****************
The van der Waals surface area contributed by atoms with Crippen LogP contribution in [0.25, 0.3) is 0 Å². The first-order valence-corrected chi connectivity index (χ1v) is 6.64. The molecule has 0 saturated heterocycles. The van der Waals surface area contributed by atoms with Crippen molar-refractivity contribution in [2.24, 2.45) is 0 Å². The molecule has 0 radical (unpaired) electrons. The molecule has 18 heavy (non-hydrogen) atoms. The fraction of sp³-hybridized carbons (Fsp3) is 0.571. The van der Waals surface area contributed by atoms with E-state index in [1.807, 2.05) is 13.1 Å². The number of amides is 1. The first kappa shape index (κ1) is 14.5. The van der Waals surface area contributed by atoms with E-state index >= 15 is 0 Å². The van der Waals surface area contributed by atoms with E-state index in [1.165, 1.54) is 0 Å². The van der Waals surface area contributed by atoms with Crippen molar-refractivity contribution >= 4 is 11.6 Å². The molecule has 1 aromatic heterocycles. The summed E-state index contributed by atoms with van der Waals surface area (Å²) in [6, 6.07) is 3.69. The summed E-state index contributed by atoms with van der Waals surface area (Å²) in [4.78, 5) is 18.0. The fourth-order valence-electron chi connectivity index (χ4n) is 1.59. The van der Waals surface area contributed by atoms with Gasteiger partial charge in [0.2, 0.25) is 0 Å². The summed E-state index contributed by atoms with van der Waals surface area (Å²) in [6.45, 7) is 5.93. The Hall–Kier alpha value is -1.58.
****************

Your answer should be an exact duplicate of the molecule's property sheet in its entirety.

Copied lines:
The van der Waals surface area contributed by atoms with Crippen LogP contribution in [0.25, 0.3) is 0 Å². The first-order valence-corrected chi connectivity index (χ1v) is 6.64. The molecule has 0 saturated heterocycles. The van der Waals surface area contributed by atoms with Crippen molar-refractivity contribution in [2.24, 2.45) is 0 Å². The molecule has 0 radical (unpaired) electrons. The molecule has 18 heavy (non-hydrogen) atoms. The fraction of sp³-hybridized carbons (Fsp3) is 0.571. The van der Waals surface area contributed by atoms with E-state index in [1.807, 2.05) is 13.1 Å². The number of amides is 1. The first kappa shape index (κ1) is 14.5. The van der Waals surface area contributed by atoms with E-state index >= 15 is 0 Å². The van der Waals surface area contributed by atoms with E-state index in [1.165, 1.54) is 0 Å². The van der Waals surface area contributed by atoms with Crippen molar-refractivity contribution >= 4 is 11.6 Å². The molecule has 1 aromatic heterocycles. The summed E-state index contributed by atoms with van der Waals surface area (Å²) in [6, 6.07) is 3.69. The summed E-state index contributed by atoms with van der Waals surface area (Å²) in [4.78, 5) is 18.0. The fourth-order valence-electron chi connectivity index (χ4n) is 1.59. The van der Waals surface area contributed by atoms with Gasteiger partial charge in [0.2, 0.25) is 0 Å². The summed E-state index contributed by atoms with van der Waals surface area (Å²) in [6.45, 7) is 5.93. The Hall–Kier alpha value is -1.58.